Sometimes the thematic and emotional focus of your sentence is more on its object, than its subject, especially when it comes to depicting suffering. ‘Jesus was flogged and crucified’ has an impact distinct from ‘the soldiers flogged and crucified Jesus’. It’s important to understand this and to make a choice accordingly. If your character is being ‘buffeted by a crowd’ or ‘ignored by everyone’, you may WANT them to come across as passive.

4. When using a phrase that’s usually in the passive
Our wonderful language is replete with expressions, idioms, and quotes. Shockingly, some of these are in the passive. There’s no need to rephrase these because you’ve developed a sudden allergy to the passive voice. How silly would James Bond sound if he started asking bartenders to stir, not shake, his martinis, rather than asking for a martini, shaken, not stirred?

I’d love to hear your thoughts on the passive voice. Do you love it or hate/is it loved or hated by you? And let me know if there are other topics you’d like to see me cover as part of my Writers’ Questions series—here, on Facebook, or by tweeting @SVictorianist.

Friday 9 August 2019

Writers’ Questions: Why do (some) people really hate adverbs?

I’ve been blogging about Victorian literature and historical fiction for the last six years, but, in 2020, my own novel, Brontë’s Mistress, will be published by Atria Books (more on this here). Writing a novel can be a lonely process, so, in my new series, Writers’ Questions, I’m sharing some thoughts and advice about writing and the publication process.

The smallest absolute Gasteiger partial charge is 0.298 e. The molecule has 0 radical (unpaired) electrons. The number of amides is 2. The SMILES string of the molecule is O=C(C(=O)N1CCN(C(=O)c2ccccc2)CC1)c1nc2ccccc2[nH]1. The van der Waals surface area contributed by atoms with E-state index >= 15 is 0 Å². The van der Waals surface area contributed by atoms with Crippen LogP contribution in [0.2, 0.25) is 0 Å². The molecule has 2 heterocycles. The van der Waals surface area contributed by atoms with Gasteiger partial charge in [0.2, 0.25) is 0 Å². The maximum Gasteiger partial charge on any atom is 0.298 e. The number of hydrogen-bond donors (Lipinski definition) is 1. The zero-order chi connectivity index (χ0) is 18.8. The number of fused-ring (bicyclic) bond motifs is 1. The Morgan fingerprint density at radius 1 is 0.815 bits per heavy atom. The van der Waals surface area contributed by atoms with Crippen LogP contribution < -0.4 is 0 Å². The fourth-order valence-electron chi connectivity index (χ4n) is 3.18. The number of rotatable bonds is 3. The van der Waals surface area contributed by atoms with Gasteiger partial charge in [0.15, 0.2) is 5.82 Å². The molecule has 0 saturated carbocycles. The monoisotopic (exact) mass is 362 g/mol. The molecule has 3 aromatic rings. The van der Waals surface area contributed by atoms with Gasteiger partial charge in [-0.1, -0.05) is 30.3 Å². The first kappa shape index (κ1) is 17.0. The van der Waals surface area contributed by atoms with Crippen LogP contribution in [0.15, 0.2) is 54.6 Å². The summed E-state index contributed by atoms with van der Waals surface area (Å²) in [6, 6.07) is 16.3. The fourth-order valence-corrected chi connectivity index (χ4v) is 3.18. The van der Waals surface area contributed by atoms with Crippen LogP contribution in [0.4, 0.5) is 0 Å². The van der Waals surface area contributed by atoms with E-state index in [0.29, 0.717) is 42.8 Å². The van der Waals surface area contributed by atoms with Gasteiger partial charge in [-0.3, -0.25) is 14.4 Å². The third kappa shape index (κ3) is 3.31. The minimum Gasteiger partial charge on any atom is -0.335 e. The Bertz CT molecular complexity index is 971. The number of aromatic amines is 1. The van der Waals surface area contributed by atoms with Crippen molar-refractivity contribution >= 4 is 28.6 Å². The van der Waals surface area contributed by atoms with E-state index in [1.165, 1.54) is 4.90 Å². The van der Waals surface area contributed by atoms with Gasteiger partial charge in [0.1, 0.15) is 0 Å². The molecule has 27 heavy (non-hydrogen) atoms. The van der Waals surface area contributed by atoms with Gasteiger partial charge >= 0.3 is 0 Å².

This week, we’re talking adverbs, which, among the writing community, have been much debated, defended and maligned. [Note: all adverbs in this blog are in red so they’re easy to spot!]

When I first started writing more seriously, I was working on another (unsold) novel, also set in the Victorian period. I had just completed a Master’s in nineteenth-century literature, and, while I was reading newer fiction too, Dickens, Brontë, Collins, Eliot et al. were my biggest influences. The first time I submitted chapters to a writing group, I was shocked to see my beautiful adverbs returned ringed in red. That’s how Victorians spoke, I thought. Didn’t my fellow writers understand that this was pastiche? And how could using a common part of speech be so objectionable?

Several years later, while I haven’t sworn off adverbs completely, I’m firmly in the ‘fewer adverbs is better’ camp. In this post I detail my personal and unscientific system for determining which adverbs survive the cut and why.

Could you be using a stronger verb? Often, I use adverbs while drafting as a placeholder for a more specific verb. Every time I come across an –ly adverb while editing I ask myself whether another verb could make the adverb void. Do you have someone ‘walking quickly’, when they could be ‘jogging’ or ‘striding’? Is someone ‘moving stealthily’, when they could be ‘creeping’?

Are you telling vs. showing? Another place where adverbs sneak into your manuscript is when you’re being lazy as a writer and telling readers how someone is feeling vs. allowing them to work this out themselves. Is a character doing something ‘sleepily’ when you could mention that they yawned? Is someone ‘cooking happily’ when they could be ‘singing while chopping vegetables’?

Is the adverb having the opposite effect to the intended one? The biggest culprits here are ‘suddenly’ and ‘immediately’, but any adverb that’s meant to connote speed will slow your prose down. ‘The door flew open,’ is much more dramatic than ‘The door flew open suddenly’, for example.

Is the adverb in narration or dialogue? I give myself more leeway to use adverbs in dialogue vs. in narration, especially since I write historical fiction. Some characters may speak in a verbose way. Particular adverbs may give speech a period flavour. But, even in dialogue, I review and consider each adverb. It’s important that each character doesn’t sound the same and that every word is there for a reason.